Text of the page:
The mean (SD) daily dose of tacrolimus was 2.1 (1.0) mg and the mean (SD) total dose was 664.6 (568.6) mg (range 0.5∼3,014 mg). The mean (SD) duration of treatment was 309 (221) days and the median was 279 days. A total of 66 (21.5%) patients discontinued tacrolimus during the study, 21 (6.8%) because of an AE, 31 (10.1%) because of lack of efficacy or no response, four (1.3%) because of improvement in symptoms, and 10 (3.3%) for other reasons.
A total of 98 AEs occurred in 64 (20.8%) patients, including 37 ADRs in 30 (9.8%) patients (Table 3). Pharyngitis was the most common AE and ADR. Most AEs (68; 69.4%) were considered to be of mild severity, 21 (21.4%) of moderate severity, and 9 (9.2%) were severe (Table 3). A total of 37 out of 98 AEs (37.8%) were assessed as being certainly, probably, or possibly related to tacrolimus, or as conditional/unclassified or not assessable/unclassifiable (Table 3). Of the 98 AEs, 29 resulted in discontinuation of tacrolimus (Table 3). All AEs leading to discontinuation occurred in one or two patients, with the exception of albuminuria, which occurred in three patients.
Twenty-nine SAEs were reported in 22 (7.2%) patients, with seven patients experiencing two SAEs: herpes zoster and gastroenteritis; varicella and appendicitis; leg pain and pneumonia; azotemia and abdominal pain; nausea and increased alkaline phosphatase; insomnia and diarrhea; cystitis and abdominal pain (Table 3).Ten events in nine patients (2.9%) were classified as a serious ADR. Twelve SAEs were classified as mild, 12 as moderate, and five as severe. Twenty-five events resolved, two developed further, and one led to death (azotemia [elevated creatinine], considered unlikely to be related to tacrolimus; this patient also experienced abdominal pain classified as a SAE, which resolved).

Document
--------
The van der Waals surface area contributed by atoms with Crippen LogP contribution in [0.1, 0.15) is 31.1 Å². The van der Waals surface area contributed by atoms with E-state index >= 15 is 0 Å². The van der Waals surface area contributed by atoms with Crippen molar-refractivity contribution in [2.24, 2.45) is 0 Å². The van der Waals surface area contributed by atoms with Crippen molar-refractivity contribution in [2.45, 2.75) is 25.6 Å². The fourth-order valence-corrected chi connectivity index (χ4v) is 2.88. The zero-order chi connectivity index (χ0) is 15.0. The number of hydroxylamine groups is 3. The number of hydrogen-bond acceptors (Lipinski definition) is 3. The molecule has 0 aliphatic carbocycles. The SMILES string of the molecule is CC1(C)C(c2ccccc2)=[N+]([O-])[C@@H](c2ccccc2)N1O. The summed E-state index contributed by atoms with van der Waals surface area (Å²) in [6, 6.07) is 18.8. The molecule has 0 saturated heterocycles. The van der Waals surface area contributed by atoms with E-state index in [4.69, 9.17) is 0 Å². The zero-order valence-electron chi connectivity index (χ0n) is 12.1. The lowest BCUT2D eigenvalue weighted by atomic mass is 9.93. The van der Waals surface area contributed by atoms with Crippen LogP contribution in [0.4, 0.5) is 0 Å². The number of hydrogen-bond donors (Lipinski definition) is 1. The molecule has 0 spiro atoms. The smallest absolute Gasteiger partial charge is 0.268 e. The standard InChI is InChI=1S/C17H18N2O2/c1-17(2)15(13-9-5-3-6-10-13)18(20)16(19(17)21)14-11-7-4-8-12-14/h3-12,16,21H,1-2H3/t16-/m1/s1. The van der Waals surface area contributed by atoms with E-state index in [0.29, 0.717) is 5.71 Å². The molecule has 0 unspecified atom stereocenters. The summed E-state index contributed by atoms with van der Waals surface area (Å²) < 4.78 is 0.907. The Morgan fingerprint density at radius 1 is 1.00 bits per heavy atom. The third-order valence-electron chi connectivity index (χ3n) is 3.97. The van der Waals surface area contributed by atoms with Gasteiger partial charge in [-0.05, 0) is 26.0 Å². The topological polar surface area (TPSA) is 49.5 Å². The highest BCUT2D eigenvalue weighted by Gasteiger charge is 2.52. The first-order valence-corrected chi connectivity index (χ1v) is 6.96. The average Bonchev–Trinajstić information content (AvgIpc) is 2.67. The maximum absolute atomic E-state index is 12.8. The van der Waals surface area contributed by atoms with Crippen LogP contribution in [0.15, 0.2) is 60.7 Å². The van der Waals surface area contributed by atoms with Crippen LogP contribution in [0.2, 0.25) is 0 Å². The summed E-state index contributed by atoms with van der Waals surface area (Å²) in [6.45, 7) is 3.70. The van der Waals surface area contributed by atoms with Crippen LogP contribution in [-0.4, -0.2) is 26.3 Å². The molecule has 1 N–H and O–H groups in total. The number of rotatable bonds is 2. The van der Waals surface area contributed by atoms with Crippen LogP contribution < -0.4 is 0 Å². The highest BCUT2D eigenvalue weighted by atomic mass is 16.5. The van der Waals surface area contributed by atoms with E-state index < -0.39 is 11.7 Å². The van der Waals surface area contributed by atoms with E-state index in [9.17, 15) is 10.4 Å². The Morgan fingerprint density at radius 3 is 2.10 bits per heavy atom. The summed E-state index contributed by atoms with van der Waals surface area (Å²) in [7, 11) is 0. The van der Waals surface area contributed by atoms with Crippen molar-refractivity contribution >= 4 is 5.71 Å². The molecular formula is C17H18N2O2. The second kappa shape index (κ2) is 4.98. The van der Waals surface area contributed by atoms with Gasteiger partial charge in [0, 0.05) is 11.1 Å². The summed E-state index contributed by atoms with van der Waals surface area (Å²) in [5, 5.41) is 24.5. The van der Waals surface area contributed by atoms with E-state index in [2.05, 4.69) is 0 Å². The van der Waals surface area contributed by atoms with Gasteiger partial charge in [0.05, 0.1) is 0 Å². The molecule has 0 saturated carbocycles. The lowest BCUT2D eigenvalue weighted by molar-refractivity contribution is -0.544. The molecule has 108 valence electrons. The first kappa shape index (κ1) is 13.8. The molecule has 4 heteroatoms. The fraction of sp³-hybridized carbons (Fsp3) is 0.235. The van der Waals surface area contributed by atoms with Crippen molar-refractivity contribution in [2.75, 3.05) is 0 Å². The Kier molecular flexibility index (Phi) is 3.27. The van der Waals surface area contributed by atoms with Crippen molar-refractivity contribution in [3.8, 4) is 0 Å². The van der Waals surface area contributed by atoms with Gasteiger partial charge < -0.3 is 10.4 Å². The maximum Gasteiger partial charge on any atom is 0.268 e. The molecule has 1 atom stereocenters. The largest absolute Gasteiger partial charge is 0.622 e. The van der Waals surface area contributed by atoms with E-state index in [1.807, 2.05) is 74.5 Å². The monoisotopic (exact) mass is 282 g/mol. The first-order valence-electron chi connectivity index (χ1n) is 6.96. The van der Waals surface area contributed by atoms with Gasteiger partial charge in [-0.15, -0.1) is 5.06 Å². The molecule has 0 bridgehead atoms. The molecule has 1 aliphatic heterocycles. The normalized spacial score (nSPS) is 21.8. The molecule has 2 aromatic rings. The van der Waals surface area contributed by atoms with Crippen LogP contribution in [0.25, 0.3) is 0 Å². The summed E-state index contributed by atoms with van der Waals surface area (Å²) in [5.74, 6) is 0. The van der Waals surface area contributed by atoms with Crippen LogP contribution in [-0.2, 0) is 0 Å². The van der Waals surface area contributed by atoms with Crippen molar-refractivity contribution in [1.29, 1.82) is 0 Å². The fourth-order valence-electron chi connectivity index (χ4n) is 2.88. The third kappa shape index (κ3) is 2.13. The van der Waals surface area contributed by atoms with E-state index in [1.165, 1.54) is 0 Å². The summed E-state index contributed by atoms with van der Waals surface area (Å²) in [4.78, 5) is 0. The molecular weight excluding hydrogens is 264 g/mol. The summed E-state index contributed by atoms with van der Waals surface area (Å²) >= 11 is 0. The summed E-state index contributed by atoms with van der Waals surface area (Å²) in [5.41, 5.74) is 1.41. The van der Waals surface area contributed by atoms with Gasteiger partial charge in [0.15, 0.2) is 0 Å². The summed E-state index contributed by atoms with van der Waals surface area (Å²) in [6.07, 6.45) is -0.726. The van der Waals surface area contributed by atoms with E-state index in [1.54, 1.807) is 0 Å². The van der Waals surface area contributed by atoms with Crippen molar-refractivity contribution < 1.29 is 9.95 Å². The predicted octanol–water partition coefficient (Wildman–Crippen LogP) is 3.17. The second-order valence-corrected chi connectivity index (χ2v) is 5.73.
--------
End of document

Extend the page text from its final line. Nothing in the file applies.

Four of the ten participants <19 years of age experienced eight AEs (two ADRs in one participant), while no AEs or ADRs occurred in the four participants ≥65 years of age. Of 108 participants with renal impairment, 47 AEs occurred in 30 participants (27.8%) and 15 ADRs in 11 participants (10.2%). Of 11 participants with hepatic impairment, nine AEs occurred in five participants (45.5%) and eight ADRs in five participants (45.5%).
Eleven unexpected AEs occurred in 9 (2.9%) patients: two reports of an autoantibody reaction in a single patient, one report in a single patient of varicella and appendicitis, and one report in a single patient each of aggravated systemic lupus erythematosus (SLE), verruca, eczema, cholecystitis, pyelonephritis, amenorrhea, and hyperpyrexia. Of these, the autoantibody reaction, verruca, and pyelonephritis were classified as ADRs. Cholecystitis, varicella, appendicitis, and aggravated SLE were considered as SAEs.
No statistically significant association between any AE and any demographic factor was identified (Supplementary Table 6). The univariable analysis identified a statistically significant association between the incidence of AEs and renal impairment, with AEs occurring in 30/108 (27.8%) of patients with renal impairment and 34/199 (17.1%) without renal impairment (p=0.028) (Supplementary Table 6). No association was seen with concomitant or previous illness, hepatic or cardiac impairment, severity of LN, history of treatment with immunosuppressants, reason for prescription of tacrolimus, or concomitant medication. The multivariable analysis demonstrated no statistically significant association between any medical characteristic and the occurrence of AEs (Figure 2).
Case record forms for 194 patients were collected from 15 centers between June 10, 2015 and June 9, 2019. Ninety patients were excluded from the safety analysis, three who were lost to follow up and 87 because they did not fulfil the eligibility criteria of having no therapeutic response or intolerable side effects to immunosuppressant therapy taken before the study. Of the 104 patients included, 22 (21.2%) patients were ≥65 years of age and 57.7% of patients were female (Table 1). Complete age distribution is shown in Table 1. The median duration of MG was 42.7 months. The severity of MG was classified according to the Myasthenia Gravis Foundation of America (MGFA) clinical classification: Class 1 19.2%, Class 2a 29.8%, Class 2b 19.2%, Class 3a 10.6%, Class 3b 7.7%, Class 4a 0%, Class 4b 1.0%, and unknown 10.6%. No patients had renal impairment and two (1.9%) had hepatic impairment (Table 1). Further characteristics are shown in Supplementary Tables 1 and 7.